At a packed Los Angeles City Council meeting Tuesday — the only one of the usually three regularly scheduled meetings taking place this week — the Los Angeles City Council approved several motions instructing city offices to begin planning programs related to assisting people experiencing homelessness and others in need of affordable housing.
One of these programs is the development of a methodology to determine the level of services it needs to provide to each individual based on certain circumstances. Another will create a multilingual online search engine for those searching for affordable housing, and a third motion passed directs city staff to design a reimagined Winter Shelter program with increased funding approved earlier this year.
In order to further implement its own homelessness solutions, the city is in need of a way to properly assess the needs of people experiencing homelessness (PEH), according to a motion by councilmember Bob Blumenfield and seconded by 11th District Councilmember Traci Park and 4th District Councilmember Nithya Raman — whose district includes Western Hollywood.
The motion, dated September 27, noted that the city does have a defined line for people experiencing homelessness who are allowed in shelters and those who are not. Current policy defines “City Shelter Appropriate PEH” as “People who do not have serious mental illness and are not chronically homeless with a substance use disorder or chronic physical illness.”
By creating a more detailed and rigorous assessment tool for use on individual cases, city staff will be more properly able to implement programs that will ensure steps are taken towards fulfilling the obligations outlined in the Sept. 2022 settlement between the city and L.A. Alliance for Human Rights.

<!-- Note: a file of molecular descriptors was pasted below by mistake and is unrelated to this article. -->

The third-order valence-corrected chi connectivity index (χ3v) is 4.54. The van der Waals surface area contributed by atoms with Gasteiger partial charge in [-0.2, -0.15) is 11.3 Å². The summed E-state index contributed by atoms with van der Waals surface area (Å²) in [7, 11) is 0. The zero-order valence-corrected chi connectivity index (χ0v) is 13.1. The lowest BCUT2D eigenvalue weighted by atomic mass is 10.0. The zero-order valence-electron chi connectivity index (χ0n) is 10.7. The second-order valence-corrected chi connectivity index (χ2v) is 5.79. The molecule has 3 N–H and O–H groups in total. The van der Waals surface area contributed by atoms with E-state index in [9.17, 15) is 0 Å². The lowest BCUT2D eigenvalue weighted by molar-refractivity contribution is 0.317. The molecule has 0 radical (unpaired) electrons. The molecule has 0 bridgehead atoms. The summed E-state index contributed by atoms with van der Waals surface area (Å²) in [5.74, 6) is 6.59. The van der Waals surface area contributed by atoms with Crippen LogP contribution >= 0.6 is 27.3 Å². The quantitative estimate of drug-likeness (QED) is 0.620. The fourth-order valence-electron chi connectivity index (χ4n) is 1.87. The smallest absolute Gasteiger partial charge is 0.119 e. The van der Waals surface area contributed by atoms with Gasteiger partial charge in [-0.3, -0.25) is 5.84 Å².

The assessment will not only measure the aspects already analyzed for determining a person’s fit in city shelters, it will also look to help diagnose issues like hoarding disorder, schizophrenia, and other mental health diagnoses recognized in the Diagnostic and Statistical Manual of Mental Disorders, Fifth Edition (DSM-5).
Additionally, this motion will require a minimum level of care to be set by the city with regard to its unhoused PEH population. While the assessments will be focused on sheltered PEH, unsheltered PEH throughout the city will also have a minimum care standard set throughout.
For those looking for affordable housing options, a significant investment was approved by the council for the development of an online system to help assist in that search. The city council approved a contract worth over $2.3 million with San Francisco-based software company Exygy to develop the digital system, which will be available in multiple languages to maximize access and inclusion.
The Los Angeles Housing Department (LAHD) has developed a registry of affordable housing in the city over the past seven years, but the staff of the companies who developed the system specialize in “business-facing” software, which has made improving the system’s ease of use challenging, according to an October 10 report from the LAHD.